Following the war, Dönitz went on trial as a war criminal in the Nuremberg Trials. Unlike many of the other defendants, he was not charged with crimes against humanity, although in his speeches he used thanked Hitler for showing the "danger of poison of Jewry". However, he was charged with "Conspiracy to wage aggressive war" (count one), "Planning, initiating and waging wars of aggression" (count two), and "crimes against the laws of war" (count three). Specifically, he faced charges of waging unrestricted submarine warfare and of issuing an order after the Laconia incident not to rescue survivors from ships attacked by submarine. This image is a book cover. ... This image is a book cover. ... 1958 was a common year starting on Wednesday of the Gregorian calendar. ... A war crime is a punishable offense, under international law, for violations of the law of war by any person or persons, military or civilian. ... The Nuremberg Trials is the general name for two sets of trials of Nazis involved in World War II and the Holocaust. ... This article is in need of attention. ... A war crime is a punishable offense, under international law, for violations of the law of war by any person or persons, military or civilian. ... The Laconia incident was an event in World War II that profoundly affected the operations of the German U-boat fleet and caused the conviction, four years later, of Admiral Karl Dönitz of war crimes. ...


As one of the witnesses in his own defense, Dönitz produced an affidavit from American Admiral Chester Nimitz who testified that the United States had used unrestricted warfare as a tactic in the Pacific and that American submarines did not rescue survivors in situations where their own safety was in question. Despite this, the tribunal found Dönitz guilty of charges two and three, for which he was sentenced to 11 and a half years. He served ten years in Spandau Prison, West Berlin. An affidavit is a formal sworn statement of fact, written down, signed, and witnessed (as to the veracity of the signature) by a taker of oaths, such as a notary public. ... Chester Nimitz Chester William Nimitz (February 24, 1885 – February 20, 1966) was the Commander in Chief of Pacific Forces for the United States and Allied forces during World War II. He was the nations leading authority on submarines, as well as Chief of the Navy Bureau of Navigation in... The Pacific Ocean (from the Latin name Mare Pacificum, peaceful sea, bestowed upon it by the Portuguese explorer Ferdinand Magellan) is the worlds largest body of water. ... Spandau Prison was a purpose-built prison situated in the borough of Spandau in western Berlin, constructed in 1876. ... Boroughs of West Berlin West Berlin was the name given to the western part of Berlin between 1949 and 1990. ...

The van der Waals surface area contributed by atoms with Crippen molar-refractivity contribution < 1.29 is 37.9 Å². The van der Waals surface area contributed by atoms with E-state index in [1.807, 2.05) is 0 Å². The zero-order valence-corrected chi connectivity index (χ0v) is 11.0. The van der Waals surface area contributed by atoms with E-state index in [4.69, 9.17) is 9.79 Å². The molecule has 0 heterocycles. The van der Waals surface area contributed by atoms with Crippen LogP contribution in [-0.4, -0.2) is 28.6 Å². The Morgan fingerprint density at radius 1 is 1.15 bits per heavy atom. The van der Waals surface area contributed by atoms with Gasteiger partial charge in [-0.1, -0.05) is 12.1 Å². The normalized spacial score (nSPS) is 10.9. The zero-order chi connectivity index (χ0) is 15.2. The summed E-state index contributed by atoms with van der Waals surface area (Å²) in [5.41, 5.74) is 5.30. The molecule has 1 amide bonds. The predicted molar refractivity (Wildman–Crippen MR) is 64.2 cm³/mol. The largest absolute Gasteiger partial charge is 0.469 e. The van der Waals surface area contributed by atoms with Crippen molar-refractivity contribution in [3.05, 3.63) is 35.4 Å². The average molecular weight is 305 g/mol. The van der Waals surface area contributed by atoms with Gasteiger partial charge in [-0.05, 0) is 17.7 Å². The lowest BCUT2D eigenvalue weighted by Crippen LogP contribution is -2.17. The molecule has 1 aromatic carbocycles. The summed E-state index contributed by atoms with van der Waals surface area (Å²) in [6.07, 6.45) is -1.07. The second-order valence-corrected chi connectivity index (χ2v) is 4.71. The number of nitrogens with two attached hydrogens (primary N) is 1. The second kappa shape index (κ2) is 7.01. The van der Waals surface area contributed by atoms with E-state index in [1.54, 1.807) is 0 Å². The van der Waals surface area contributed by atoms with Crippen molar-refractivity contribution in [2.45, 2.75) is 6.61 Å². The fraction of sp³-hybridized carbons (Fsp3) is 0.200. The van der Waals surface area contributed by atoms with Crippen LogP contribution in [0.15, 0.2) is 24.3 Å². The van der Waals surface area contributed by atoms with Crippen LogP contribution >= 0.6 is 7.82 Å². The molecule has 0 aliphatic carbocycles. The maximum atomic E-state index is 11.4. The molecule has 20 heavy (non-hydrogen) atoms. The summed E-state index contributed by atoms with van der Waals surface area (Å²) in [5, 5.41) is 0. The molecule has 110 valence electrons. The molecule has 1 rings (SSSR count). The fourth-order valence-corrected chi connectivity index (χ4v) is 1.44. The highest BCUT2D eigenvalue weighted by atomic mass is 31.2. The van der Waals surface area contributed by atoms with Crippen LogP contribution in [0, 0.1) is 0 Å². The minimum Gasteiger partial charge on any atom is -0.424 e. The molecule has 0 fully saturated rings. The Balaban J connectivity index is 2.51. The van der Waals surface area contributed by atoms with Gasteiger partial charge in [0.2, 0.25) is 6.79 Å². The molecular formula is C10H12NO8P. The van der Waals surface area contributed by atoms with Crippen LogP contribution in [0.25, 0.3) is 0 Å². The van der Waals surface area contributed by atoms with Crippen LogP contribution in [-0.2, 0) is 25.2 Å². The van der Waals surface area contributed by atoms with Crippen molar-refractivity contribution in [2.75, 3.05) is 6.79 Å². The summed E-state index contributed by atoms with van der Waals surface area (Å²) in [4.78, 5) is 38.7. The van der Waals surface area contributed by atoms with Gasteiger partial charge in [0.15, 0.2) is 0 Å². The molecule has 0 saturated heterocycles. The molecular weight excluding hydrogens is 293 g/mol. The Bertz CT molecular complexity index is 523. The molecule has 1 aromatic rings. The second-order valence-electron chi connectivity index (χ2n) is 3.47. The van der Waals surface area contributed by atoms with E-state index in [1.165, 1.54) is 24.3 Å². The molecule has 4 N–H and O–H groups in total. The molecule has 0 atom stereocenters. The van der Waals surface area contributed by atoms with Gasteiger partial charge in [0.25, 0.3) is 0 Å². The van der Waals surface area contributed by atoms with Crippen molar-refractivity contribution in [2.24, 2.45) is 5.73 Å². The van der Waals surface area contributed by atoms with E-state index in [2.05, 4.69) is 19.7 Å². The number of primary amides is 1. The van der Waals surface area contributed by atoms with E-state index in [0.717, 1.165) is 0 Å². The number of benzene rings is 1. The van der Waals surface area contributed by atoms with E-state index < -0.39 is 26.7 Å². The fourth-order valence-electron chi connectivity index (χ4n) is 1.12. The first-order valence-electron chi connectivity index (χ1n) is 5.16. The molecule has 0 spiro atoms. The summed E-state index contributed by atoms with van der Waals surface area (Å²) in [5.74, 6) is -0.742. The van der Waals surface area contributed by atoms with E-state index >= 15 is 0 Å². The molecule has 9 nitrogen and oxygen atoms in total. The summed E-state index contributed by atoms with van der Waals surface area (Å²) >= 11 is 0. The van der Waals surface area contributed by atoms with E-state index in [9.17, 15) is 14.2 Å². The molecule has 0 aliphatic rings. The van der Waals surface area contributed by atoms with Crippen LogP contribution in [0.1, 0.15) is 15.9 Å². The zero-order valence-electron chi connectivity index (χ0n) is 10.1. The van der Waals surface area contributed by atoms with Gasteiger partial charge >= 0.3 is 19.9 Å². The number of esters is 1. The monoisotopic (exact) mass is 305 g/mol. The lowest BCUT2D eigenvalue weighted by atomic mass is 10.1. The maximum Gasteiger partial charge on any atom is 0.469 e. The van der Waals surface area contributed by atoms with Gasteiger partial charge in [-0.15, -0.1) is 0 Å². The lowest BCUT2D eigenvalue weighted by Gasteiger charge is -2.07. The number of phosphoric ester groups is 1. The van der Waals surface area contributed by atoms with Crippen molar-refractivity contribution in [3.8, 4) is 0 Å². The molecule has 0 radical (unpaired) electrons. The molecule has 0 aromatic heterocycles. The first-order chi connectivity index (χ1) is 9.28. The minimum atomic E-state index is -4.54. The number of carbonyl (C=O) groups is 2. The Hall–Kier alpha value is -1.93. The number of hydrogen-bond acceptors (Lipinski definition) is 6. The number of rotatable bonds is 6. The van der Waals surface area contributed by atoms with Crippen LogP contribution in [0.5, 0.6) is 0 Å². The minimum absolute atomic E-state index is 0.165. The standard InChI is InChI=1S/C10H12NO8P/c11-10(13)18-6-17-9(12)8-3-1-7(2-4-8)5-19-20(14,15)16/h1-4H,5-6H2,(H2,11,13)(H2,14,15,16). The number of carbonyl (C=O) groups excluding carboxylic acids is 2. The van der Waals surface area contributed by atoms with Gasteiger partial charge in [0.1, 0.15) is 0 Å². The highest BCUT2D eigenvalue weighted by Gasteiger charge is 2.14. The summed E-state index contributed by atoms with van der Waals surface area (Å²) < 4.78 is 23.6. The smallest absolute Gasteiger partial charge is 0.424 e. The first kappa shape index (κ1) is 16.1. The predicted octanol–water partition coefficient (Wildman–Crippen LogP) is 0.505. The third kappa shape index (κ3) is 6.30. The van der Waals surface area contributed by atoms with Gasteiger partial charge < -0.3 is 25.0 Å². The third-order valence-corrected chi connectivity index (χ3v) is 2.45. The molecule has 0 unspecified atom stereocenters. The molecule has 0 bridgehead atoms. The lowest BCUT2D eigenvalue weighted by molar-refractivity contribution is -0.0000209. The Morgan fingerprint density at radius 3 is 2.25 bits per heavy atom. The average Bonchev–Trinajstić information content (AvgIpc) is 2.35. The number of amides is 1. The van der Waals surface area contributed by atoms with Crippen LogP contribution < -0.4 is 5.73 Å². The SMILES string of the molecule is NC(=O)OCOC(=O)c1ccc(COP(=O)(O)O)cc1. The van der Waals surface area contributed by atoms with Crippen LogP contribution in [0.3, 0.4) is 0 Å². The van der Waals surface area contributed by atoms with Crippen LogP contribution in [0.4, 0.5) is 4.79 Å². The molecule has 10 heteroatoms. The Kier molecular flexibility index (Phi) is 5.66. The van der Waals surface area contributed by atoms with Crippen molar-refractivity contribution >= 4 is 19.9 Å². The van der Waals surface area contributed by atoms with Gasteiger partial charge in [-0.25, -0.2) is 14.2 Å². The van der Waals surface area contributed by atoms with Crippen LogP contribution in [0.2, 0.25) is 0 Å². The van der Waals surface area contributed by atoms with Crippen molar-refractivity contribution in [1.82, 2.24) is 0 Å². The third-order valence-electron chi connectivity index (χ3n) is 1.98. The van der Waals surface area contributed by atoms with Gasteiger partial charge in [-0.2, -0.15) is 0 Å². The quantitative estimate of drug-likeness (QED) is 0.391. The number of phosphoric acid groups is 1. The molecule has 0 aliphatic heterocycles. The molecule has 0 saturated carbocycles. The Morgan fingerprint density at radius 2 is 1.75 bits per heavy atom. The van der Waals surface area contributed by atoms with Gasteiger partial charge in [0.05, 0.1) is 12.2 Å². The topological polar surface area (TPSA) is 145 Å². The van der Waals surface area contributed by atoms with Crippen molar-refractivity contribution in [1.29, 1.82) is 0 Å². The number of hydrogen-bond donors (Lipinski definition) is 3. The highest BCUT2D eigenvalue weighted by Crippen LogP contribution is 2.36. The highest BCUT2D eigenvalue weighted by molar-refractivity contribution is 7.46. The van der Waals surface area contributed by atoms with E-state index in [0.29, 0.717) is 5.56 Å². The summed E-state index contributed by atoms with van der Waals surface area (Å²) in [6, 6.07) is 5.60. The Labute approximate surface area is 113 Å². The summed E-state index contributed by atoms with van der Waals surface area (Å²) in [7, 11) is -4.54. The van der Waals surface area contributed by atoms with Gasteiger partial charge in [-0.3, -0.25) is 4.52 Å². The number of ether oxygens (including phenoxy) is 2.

Of all the defendants at Nuremberg, the verdict against Dönitz was probably the most controversial; Dönitz always maintained that he did nothing that his Allied counterparts did not. Testifying to the controversial nature of the decision, numerous Allied officers sent letters to Dönitz expressing their dismay over the verdict of his trial.It should be noted however that he was very supportive of Hitler.


Dönitz was released on October 1, 1956, and he retired to the small village of Aumühle in Schleswig-Holstein, near Hamburg. There he worked on two books. His memoirs, Zehn Jahre, Zwanzig Tage ("Ten Years and Twenty Days"), appeared in Germany in 1958 and became available in an English translation the following year. This book recounted Dönitz's experiences as U-boat commander (ten years) and President of Germany (20 days); hence the title. Dönitz's second book, Mein wechselvolles Leben ("My Ever-Changing Life") is less known, perhaps because it deals with the events of his life before 1934. This book was first published in 1968, and a new edition was released in 1998 with the revised title Mein soldatisches Leben ("My Soldier's Life"). Most editions today combine both Mein wechselvolles Leben and Mein soldatisches Leben into a single book. October 1 is the 274th day of the year (275th in Leap years). ... 1956 was a leap year starting on Sunday of the Gregorian calendar. ... This article concerns itself with the municipality Aumühle in the German Bundesland Schleswig-Holstein. ... Schleswig-Holstein is the northernmost of the 16 Bundesländer in Germany. ... Position of Hamburg in Germany Hamburgs central broadway Jungfernstieg at the Alster lake, between 1900 and 1914 This article is about the city in Germany. ... 1958 was a common year starting on Wednesday of the Gregorian calendar. ... The English language is a West Germanic language that originates in England. ... 1934 was a common year starting on Monday (link will take you to calendar). ... 1968 was a leap year starting on Monday (the link is to a full 1968 calendar). ... 1998 is a common year starting on Thursday of the Gregorian calendar, and was designated the International Year of the Ocean. ...